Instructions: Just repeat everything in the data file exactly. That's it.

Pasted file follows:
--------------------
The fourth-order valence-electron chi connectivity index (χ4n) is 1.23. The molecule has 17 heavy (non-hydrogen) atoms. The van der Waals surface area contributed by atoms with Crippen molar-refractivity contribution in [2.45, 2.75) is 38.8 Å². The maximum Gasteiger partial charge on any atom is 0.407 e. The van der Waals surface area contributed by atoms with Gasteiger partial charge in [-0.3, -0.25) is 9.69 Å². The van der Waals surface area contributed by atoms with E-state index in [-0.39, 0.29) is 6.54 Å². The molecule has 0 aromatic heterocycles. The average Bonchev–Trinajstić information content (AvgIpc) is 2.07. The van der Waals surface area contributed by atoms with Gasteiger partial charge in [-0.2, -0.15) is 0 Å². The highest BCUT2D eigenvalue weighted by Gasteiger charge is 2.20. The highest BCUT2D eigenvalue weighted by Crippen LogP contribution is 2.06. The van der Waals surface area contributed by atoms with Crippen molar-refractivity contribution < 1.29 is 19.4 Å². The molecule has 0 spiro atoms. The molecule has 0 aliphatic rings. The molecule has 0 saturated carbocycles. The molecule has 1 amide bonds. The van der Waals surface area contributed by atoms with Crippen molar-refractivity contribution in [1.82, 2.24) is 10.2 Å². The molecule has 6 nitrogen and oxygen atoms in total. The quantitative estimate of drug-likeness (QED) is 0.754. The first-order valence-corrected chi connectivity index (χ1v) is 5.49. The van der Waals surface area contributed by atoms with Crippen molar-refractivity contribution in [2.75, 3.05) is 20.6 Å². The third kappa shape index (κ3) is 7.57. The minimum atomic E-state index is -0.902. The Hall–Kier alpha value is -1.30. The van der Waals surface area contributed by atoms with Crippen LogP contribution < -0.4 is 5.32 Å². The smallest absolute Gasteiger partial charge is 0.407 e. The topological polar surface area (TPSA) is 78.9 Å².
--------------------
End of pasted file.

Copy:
The fourth-order valence-electron chi connectivity index (χ4n) is 1.23. The molecule has 17 heavy (non-hydrogen) atoms. The van der Waals surface area contributed by atoms with Crippen molar-refractivity contribution in [2.45, 2.75) is 38.8 Å². The maximum Gasteiger partial charge on any atom is 0.407 e. The van der Waals surface area contributed by atoms with Gasteiger partial charge in [-0.3, -0.25) is 9.69 Å². The van der Waals surface area contributed by atoms with E-state index in [-0.39, 0.29) is 6.54 Å². The molecule has 0 aromatic heterocycles. The average Bonchev–Trinajstić information content (AvgIpc) is 2.07. The van der Waals surface area contributed by atoms with Gasteiger partial charge in [-0.2, -0.15) is 0 Å². The highest BCUT2D eigenvalue weighted by Gasteiger charge is 2.20. The highest BCUT2D eigenvalue weighted by Crippen LogP contribution is 2.06. The van der Waals surface area contributed by atoms with Crippen molar-refractivity contribution < 1.29 is 19.4 Å². The molecule has 0 spiro atoms. The molecule has 0 aliphatic rings. The molecule has 0 saturated carbocycles. The molecule has 1 amide bonds. The van der Waals surface area contributed by atoms with Crippen molar-refractivity contribution in [1.82, 2.24) is 10.2 Å². The molecule has 6 nitrogen and oxygen atoms in total. The quantitative estimate of drug-likeness (QED) is 0.754. The first-order valence-corrected chi connectivity index (χ1v) is 5.49. The van der Waals surface area contributed by atoms with Crippen molar-refractivity contribution in [2.75, 3.05) is 20.6 Å². The third kappa shape index (κ3) is 7.57. The minimum atomic E-state index is -0.902. The Hall–Kier alpha value is -1.30. The van der Waals surface area contributed by atoms with Crippen LogP contribution < -0.4 is 5.32 Å². The smallest absolute Gasteiger partial charge is 0.407 e. The topological polar surface area (TPSA) is 78.9 Å².